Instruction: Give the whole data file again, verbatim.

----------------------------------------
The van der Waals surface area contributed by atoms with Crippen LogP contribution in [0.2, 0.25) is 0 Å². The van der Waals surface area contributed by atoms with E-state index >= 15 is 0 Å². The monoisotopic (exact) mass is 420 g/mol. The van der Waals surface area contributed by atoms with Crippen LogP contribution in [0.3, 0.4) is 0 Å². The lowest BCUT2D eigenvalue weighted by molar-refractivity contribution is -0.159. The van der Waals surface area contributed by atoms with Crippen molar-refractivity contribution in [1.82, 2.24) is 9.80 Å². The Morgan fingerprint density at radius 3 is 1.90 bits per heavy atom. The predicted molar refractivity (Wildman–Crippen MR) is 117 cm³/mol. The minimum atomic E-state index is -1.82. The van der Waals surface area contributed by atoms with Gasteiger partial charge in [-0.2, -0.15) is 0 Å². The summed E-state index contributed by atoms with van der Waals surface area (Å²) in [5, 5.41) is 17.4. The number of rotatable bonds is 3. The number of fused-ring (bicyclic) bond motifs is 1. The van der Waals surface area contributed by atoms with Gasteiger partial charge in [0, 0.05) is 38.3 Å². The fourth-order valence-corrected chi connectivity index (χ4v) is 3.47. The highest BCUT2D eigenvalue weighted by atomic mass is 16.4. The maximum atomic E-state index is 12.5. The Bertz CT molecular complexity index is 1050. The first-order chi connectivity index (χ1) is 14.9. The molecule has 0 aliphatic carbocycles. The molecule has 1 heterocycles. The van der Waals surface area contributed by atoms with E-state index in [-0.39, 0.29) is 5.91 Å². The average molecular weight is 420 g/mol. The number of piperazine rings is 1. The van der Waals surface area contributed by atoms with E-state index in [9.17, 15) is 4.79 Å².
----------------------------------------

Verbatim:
The van der Waals surface area contributed by atoms with Crippen LogP contribution in [0.2, 0.25) is 0 Å². The van der Waals surface area contributed by atoms with E-state index >= 15 is 0 Å². The monoisotopic (exact) mass is 420 g/mol. The van der Waals surface area contributed by atoms with Crippen LogP contribution in [0.3, 0.4) is 0 Å². The lowest BCUT2D eigenvalue weighted by molar-refractivity contribution is -0.159. The van der Waals surface area contributed by atoms with Crippen molar-refractivity contribution in [1.82, 2.24) is 9.80 Å². The Morgan fingerprint density at radius 3 is 1.90 bits per heavy atom. The predicted molar refractivity (Wildman–Crippen MR) is 117 cm³/mol. The minimum atomic E-state index is -1.82. The van der Waals surface area contributed by atoms with Gasteiger partial charge in [-0.2, -0.15) is 0 Å². The summed E-state index contributed by atoms with van der Waals surface area (Å²) in [5, 5.41) is 17.4. The number of rotatable bonds is 3. The number of fused-ring (bicyclic) bond motifs is 1. The van der Waals surface area contributed by atoms with Gasteiger partial charge in [0, 0.05) is 38.3 Å². The fourth-order valence-corrected chi connectivity index (χ4v) is 3.47. The highest BCUT2D eigenvalue weighted by atomic mass is 16.4. The maximum atomic E-state index is 12.5. The Bertz CT molecular complexity index is 1050. The first-order chi connectivity index (χ1) is 14.9. The molecule has 0 aliphatic carbocycles. The molecule has 1 heterocycles. The van der Waals surface area contributed by atoms with E-state index in [-0.39, 0.29) is 5.91 Å². The average molecular weight is 420 g/mol. The number of piperazine rings is 1. The van der Waals surface area contributed by atoms with E-state index in [9.17, 15) is 4.79 Å².